United States

7/20/2018

Anthony Bradley, a professor of religion, theology, and ethics at King’s College in New York City, persuasively argues that the United States needs to embrace a transitional justice approach to begin healing the wounds of Jim Crow racial segregation.

7/16/2018

The United States Department of Justice revived its investigation into the murder of Emmett Till, the 14-year-old African-American boy whose brutal murder 63 years ago in the state of Mississippi for allegedly talking to a European-American woman became an iconic case for the Civil Rights movement. At his public funeral in Chicago his mutilated body was displayed in an open casket, exposing once again the vicious reality of American racism. The murderers were acquitted by an all-white jury but a year later publicly admitted their guilt.

6/21/2018

The public school board in Richmond, Virginia voted to change the name of J.E.B. Stuart Elementary School to Barack Obama Elementary School. J.E.B. Stuart was a confederate general during the American civil war who fought to keep African Americans enslaved. Barack Obama was the nation’s first African American president. The renaming follows a growing movement across the country to take down or replace monuments to the Confederacy.

Head, Children and Youth Program

5/14/2018

ICTJ's Virginie Ladisch spoke with Heythem Guesmi, a young Tunisian activist who is fighting systemic oppression, economic exclusion, and impunity that persist despite the Revolution’s initial success, and Thenjiwe McHarris, a young organizer working with Black Lives Matter in the United States—a movement whose urgency also stems from historic marginalization leading to widespread impunity and systematic failures in law enforcement.

4/20/2018

Mohammed Jabbateh, 51, given lengthy jail term owing to nature of crimes he sought to hide.

A former Liberian warlord known as “Jungle Jabbah” has been sentenced to 30 years in prison in a groundbreaking judgment by a US court for lying about his role in Liberia’ civil war and the atrocities he committed.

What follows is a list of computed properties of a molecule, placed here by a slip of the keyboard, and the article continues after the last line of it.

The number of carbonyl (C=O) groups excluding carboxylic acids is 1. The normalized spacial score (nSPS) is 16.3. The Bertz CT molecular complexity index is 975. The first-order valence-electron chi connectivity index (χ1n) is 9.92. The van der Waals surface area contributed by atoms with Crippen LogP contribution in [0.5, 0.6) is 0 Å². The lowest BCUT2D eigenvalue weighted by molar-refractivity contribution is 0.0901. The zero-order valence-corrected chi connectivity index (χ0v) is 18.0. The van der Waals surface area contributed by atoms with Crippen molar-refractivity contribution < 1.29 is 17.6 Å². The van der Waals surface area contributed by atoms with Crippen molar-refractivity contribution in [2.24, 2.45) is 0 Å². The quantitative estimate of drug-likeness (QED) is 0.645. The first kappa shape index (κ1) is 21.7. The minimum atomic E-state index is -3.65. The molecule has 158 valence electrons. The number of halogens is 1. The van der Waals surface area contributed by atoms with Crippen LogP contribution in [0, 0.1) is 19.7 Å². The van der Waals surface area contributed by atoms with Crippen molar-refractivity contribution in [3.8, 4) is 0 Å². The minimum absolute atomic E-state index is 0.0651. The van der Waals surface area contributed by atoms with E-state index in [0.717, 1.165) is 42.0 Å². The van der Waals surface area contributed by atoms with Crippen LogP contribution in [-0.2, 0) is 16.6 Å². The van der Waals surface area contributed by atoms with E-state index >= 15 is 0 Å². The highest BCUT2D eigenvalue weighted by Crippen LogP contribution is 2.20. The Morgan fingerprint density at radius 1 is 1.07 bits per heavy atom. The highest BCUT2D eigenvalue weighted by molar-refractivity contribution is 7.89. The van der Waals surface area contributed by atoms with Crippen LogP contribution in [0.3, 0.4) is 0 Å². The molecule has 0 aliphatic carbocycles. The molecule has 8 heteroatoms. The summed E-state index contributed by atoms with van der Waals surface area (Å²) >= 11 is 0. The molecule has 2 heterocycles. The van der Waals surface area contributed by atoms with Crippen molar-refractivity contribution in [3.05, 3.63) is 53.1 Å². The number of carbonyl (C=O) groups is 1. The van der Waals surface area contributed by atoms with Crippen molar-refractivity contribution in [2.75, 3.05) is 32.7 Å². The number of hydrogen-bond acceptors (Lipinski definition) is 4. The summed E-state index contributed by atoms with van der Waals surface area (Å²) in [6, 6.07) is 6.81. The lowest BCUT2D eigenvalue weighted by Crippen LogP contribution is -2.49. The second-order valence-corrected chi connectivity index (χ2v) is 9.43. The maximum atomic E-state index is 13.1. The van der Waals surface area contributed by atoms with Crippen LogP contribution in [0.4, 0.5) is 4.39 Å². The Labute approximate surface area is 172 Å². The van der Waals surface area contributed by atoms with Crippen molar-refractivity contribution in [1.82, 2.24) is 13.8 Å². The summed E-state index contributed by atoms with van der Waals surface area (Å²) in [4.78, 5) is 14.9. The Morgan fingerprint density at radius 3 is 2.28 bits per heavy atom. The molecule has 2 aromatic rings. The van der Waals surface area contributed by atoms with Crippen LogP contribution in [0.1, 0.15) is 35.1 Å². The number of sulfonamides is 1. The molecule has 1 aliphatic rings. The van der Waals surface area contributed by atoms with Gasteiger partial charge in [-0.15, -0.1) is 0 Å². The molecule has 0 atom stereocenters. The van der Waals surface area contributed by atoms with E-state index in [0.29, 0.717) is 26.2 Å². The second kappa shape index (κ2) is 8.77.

4/12/2018

Concerned about the plight of black people in her Missouri district, a Democratic state senator on Tuesday called for reparations for former slaves and criticized her own party for taking African-American votes for granted.

Sen. Maria Chappelle-Nadal, D-University City, criticized white Democrats, such as U.S. Sen. Claire McCaskill, saying there's "no difference" between them and Republicans. Both parties, she said, have failed black people.

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4/5/2018

On the heels of police officers shooting a young, unarmed black man to death in Sacramento, California, last month, state lawmakers announced a first-of-its-kind bill on Monday that raises the standard for when officers may open fire.

The proposed legislation would change the guidance in California’s use of force laws so that police may open fire ”‘only when necessary’ rather than ‘when reasonable,’” Sacramento-based Assemblyman Kevin McCarty (D), said at a press conference Tuesday.

3/28/2018

U.S. sanctions on oil entities of South Sudan are counterproductive to efforts to bring stability and peace in the country, South Sudan’s Ministry of Petroleum said on Thursday, a day after the U.S. slapped sanctions on 15 South Sudanese oil-related entities.

1/26/2018

These questions become more urgent in the context of the Office of the Prosecutor’s recent decision to request approval from the ICC Pre-trial Chamber to investigate crimes that were committed in Afghanistan, including those committed by the US military and the CIA. The prosecutor’s 2017 report on her preliminary examinations in Afghanistan refers to acts that were “particularly cruel, involving the infliction of serious physical and psychological injury, over prolonged periods…leaving victims deeply traumatized.”

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